As noted in the introduction and explained in this chapter, intergovernmental covenants are not mere agreements between States subject to narrow interpretations or selective application. At first glance, these are legal treaties that bind Member States, including agencies, officials and respective citizens, to a set of agreed principles and agreements. This is not a series of recommended procedures or discretionary suggestions for convenience that are easily ignored. Moreover, they are neither uniform, exemplary or proposed by States, nor administrative agreements between authorities or executive officials. Understanding the unique importance of intergovernmental covenants in the U.S. legal system is an important predicate for the correct application of covenant terms that may prevent legal interference in the performance of their contractual obligations. ICAO does not cover the transfer of occupants between facilities. The Interstate Correctional Pact is a separate agreement to which we are not a party. Contact your institutional clerk for more information. In the United States, an intergovernmental treaty is a pact or agreement between two or more states, or between states and a foreign government. The Covenant clause (Article I, Section 10, Clause 3) of the United States Constitution provides that “no State may act without the consent of Congress. enter into an agreement or pact with another State or with a foreign power,.. Intergovernmental covenants do several important things, including: Treaties between states ratified under the Articles of Confederation in the period following American independence in 1776 until the ratification of the current U.S. Constitution in 1789 are treated as acquired rights and treated as intergovernmental treaties. These include treaties such as the Treaty of Beaufort, which established the boundary between Georgia and South Carolina in 1787 and is still in force. Since January 2016, 170 separate licensing laws have been passed by states. To date, 42 states and territories have entered into professional licensing agreements for nurses, physicians, physiotherapists, emergency physicians, psychologists, speech-language pathologists/audiologists, occupational therapists, and consultants. The map below shows the widespread use of intergovernmental pacts among professions that offer multi-state practice to their practitioners. Although intergovernmental pacts have been mainly used by health professions, any profession may consider developing an intergovernmental pact for the portability of professional licenses. The Mississippi Department of Corrections (MDOC) is a member of the Interstate Commission for Adult Offender Supervision, an agreement entered into by authorized jurisdictions in the United States and its territories. The Interstate Compact Division oversees the supervision of all offenders under community supervision in the state of Mississippi and member states.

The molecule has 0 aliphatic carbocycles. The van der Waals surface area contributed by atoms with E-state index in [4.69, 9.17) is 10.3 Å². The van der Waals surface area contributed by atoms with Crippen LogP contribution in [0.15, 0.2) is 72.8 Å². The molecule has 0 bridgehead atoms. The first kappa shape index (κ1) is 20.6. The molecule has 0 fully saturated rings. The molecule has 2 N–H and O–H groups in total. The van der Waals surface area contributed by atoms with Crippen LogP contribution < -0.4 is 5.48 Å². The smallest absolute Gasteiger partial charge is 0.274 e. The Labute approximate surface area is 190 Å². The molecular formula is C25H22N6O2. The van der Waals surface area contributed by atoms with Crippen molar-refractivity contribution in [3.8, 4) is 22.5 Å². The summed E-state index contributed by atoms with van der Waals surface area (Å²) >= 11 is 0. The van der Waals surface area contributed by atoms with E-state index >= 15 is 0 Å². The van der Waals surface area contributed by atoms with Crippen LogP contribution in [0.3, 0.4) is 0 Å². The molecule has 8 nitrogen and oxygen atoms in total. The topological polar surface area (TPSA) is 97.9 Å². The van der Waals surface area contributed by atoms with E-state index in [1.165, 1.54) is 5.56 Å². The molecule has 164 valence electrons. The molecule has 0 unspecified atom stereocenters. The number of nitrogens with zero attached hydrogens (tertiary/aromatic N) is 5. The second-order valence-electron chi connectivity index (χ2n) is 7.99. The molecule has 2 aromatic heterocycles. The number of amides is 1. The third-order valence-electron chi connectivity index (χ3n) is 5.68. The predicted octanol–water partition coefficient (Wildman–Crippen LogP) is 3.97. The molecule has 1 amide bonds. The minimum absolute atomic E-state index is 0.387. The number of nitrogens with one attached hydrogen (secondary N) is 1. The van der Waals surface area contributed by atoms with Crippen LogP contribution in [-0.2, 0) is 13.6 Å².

The timing of congressional approval is not specified in the Constitution, so consent can be given before or after state approval of a particular pact. Consent may be explicit, but it may also be derived from the circumstances. Congress may also impose conditions as part of its approval of a pact.  Congress must explicitly approve any pact that would increase the political power of the state in a way that would interfere with the power of the federal government.  Some states charge a fee for processing an intergovernmental transfer request. Offenders should discuss this with their supervisor when considering the possibility of moving. The offender should also inquire about the host State`s guidelines regarding his fees and the costs of supervision. In recent years, CSG has helped make changes to the state`s professional licensing policy. Based on this experience, CSG believes that intergovernmental contracts are the most effective way to achieve unlimited practice for licensed practitioners and military spouses who ease the burden of maintaining multiple state licenses. The compacts` legal environment includes a fusion of Compact texts and the jurisprudence of federal and state courts across the country.